Rajoub will not be able to attend football matches in any capacity.”

The background to the June cancellation was given in thirty-eight words – including a link to the BBC News website’s report on the story.

“The match was due to take place in June in Jerusalem but was then cancelled. […]

In June, Argentine Foreign Minister Jorge Faurie had said he believed his country’s footballers “were not willing to play the game” against Israel.”

Once again BBC audiences were not provided with the context to Mr Faurie’s words.

“Faurie said players had received threats over playing the game and were uncomfortable with it going ahead.

He also cited jerseys stained with red paint resembling blood which had been displayed at a protest outside the team’s practice facility in Barcelona Tuesday as a cause for concern.”

The Palestinian Football Association’s reaction to the June cancellation was portrayed in forty-nine words and that of the Israel Football Association in forty-three words.

The report’s remaining 107 words – i.e. 35.7% of its content – were given over to uncritical amplification of some decidedly bizarre remarks from the Palestinian Football Association concerning its president’s suspension.

BBC audiences were not told what the phrase ‘”some settler extremist group” who “reside, illegally, in the Palestinian occupied territories”‘ is supposed to mean or what is its relevance to the story. Neither were they informed that what is opaquely described as ‘media statements made by Rajoub to a Lebanese media channel in 2013’ in fact refers to an interview with Al Mayadeen in which Rajoub said “We [the Palestinians] as yet don’t have a nuke, but I swear that if we had a nuke, we’d have used it this very morning”.

How the generous yet uncritical amplification of those statements from the Palestinian Football Association can be claimed to enhance audience understanding of the story is of course unclear.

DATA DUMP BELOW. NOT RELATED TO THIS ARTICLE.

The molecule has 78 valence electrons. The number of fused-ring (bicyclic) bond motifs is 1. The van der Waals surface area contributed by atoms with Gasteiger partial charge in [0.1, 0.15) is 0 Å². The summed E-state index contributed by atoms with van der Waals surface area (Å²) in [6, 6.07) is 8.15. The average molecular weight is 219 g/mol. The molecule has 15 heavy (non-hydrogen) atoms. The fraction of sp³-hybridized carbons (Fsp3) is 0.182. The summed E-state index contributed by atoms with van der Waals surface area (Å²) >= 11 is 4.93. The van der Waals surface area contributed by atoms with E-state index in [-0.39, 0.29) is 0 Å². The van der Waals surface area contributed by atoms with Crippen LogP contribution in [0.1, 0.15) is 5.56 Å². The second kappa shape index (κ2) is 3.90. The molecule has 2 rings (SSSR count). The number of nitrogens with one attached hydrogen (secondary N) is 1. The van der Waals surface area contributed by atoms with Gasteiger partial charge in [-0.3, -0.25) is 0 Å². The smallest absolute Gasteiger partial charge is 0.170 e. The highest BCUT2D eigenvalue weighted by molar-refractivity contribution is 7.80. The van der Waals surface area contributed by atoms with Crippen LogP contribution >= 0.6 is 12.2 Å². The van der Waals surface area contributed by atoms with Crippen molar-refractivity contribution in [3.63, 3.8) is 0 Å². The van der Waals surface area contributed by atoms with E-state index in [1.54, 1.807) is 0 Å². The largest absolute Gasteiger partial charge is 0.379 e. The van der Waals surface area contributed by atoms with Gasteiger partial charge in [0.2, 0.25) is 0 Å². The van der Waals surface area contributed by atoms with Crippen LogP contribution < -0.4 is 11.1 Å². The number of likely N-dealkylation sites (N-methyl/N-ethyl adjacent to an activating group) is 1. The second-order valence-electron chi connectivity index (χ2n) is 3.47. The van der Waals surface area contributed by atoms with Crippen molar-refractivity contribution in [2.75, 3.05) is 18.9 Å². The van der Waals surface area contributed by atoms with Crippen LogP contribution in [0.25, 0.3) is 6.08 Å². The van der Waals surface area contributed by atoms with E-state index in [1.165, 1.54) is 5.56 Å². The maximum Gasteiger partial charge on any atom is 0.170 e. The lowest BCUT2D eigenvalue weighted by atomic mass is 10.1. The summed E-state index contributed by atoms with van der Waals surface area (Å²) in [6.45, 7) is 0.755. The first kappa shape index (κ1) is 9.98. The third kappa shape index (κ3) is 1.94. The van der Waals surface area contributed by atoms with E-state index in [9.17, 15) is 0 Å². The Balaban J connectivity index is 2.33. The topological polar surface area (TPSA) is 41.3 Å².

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No BBC coverage of sports anti-discrimination move

Readers may recall that last October the Israeli delegation to a judo competition held in Abu Dhabi was barred by the organisers from displaying the Israeli flag, competing under the name ‘Israel’ or playing the national anthem. However, as was noted here at the time:

“The BBC Sport website (which usually displays an interest in reporting bigotry and discrimination in sport) has no coverage of that story either on its home page or on its Judo page. The BBC News website’s Middle East page similarly did not find this story of blatant discrimination in sport newsworthy.”

The International Judo Federation subsequently took steps to end such discrimination.

“Based on experiences from previous years and in an attempt to take a firm and constructive stance in the fight against discrimination in sport, the International Judo Federation announces that it will suspend two of its events, namely the Abu Dhabi Grand Slam and the Tunis Grand Prix.

Prior to this decision and after carefully analysing the past situations involving the denial of participation in equal conditions of all IJF member federations – with their national insignia and anthem at the aforementioned events, and after repeated past interventions, the IJF officially requested the two organisers to provide a letter of guarantee signed by the government that all IJF member nations would have the right to participate in their events in equal conditions. […]

As no positive answer was received to date, although past the given deadline, the International Judo Federation’s Executive Committee decided to suspend both the Abu Dhabi Grand Slam and the Tunis Grand Prix until governmental guarantee is given to ensure free and equal participation of all nations at the said events.”

That story has been reported by a number of Israeli media organisations as well as by CNN and the BBC associate news agency AFP. Visitors to the BBC Sport website, however, found no mention of the IJF’s decision either on the main homepage or on the ‘Judo’ page and no mention of the story is found on the BBC News website’s Tunisia and UAE pages.

 

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Political messaging in BBC Sport report on bike race

On May 3rd a report by BBC Sport correspondent Tom Fordyce concerning the Giro d’Italia cycling race was published on the BBC News website’s Middle East page as well as on the BBC Sport website.

Titled “Giro d’Italia: Chris Froome in spotlight at start in Jerusalem“, the report included amplification of statements made in a press release put out by an NGO with a long record of anti-Israel campaigning that is frequently uncritically quoted and promoted by the BBC.